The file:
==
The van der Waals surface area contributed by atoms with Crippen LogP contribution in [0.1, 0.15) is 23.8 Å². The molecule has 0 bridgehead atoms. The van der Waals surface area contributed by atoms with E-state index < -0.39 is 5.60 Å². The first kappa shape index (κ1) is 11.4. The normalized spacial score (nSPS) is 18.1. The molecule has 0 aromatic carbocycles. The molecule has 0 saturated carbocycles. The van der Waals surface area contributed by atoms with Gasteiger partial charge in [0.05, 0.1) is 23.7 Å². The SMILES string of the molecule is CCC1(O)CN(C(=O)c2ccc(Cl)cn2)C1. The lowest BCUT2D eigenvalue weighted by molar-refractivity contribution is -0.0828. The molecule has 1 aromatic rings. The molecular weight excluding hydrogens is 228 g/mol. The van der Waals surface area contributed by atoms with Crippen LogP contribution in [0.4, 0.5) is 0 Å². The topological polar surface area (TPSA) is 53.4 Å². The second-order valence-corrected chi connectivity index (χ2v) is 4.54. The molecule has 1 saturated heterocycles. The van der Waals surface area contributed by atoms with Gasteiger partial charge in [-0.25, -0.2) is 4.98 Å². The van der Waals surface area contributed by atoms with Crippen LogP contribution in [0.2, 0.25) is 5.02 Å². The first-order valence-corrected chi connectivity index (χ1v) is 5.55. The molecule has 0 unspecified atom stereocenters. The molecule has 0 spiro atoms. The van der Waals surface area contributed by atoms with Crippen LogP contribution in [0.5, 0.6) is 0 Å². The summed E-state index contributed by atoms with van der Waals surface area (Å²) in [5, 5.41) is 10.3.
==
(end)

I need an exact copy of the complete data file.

The van der Waals surface area contributed by atoms with Crippen LogP contribution in [0.1, 0.15) is 23.8 Å². The molecule has 0 bridgehead atoms. The van der Waals surface area contributed by atoms with E-state index < -0.39 is 5.60 Å². The first kappa shape index (κ1) is 11.4. The normalized spacial score (nSPS) is 18.1. The molecule has 0 aromatic carbocycles. The molecule has 0 saturated carbocycles. The van der Waals surface area contributed by atoms with Gasteiger partial charge in [0.05, 0.1) is 23.7 Å². The SMILES string of the molecule is CCC1(O)CN(C(=O)c2ccc(Cl)cn2)C1. The lowest BCUT2D eigenvalue weighted by molar-refractivity contribution is -0.0828. The molecule has 1 aromatic rings. The molecular weight excluding hydrogens is 228 g/mol. The van der Waals surface area contributed by atoms with Crippen LogP contribution in [0.4, 0.5) is 0 Å². The topological polar surface area (TPSA) is 53.4 Å². The second-order valence-corrected chi connectivity index (χ2v) is 4.54. The molecule has 1 saturated heterocycles. The van der Waals surface area contributed by atoms with Gasteiger partial charge in [-0.25, -0.2) is 4.98 Å². The van der Waals surface area contributed by atoms with Crippen LogP contribution in [0.2, 0.25) is 5.02 Å². The first-order valence-corrected chi connectivity index (χ1v) is 5.55. The molecule has 0 unspecified atom stereocenters. The molecule has 0 spiro atoms. The van der Waals surface area contributed by atoms with Crippen LogP contribution in [0.5, 0.6) is 0 Å². The summed E-state index contributed by atoms with van der Waals surface area (Å²) in [5, 5.41) is 10.3.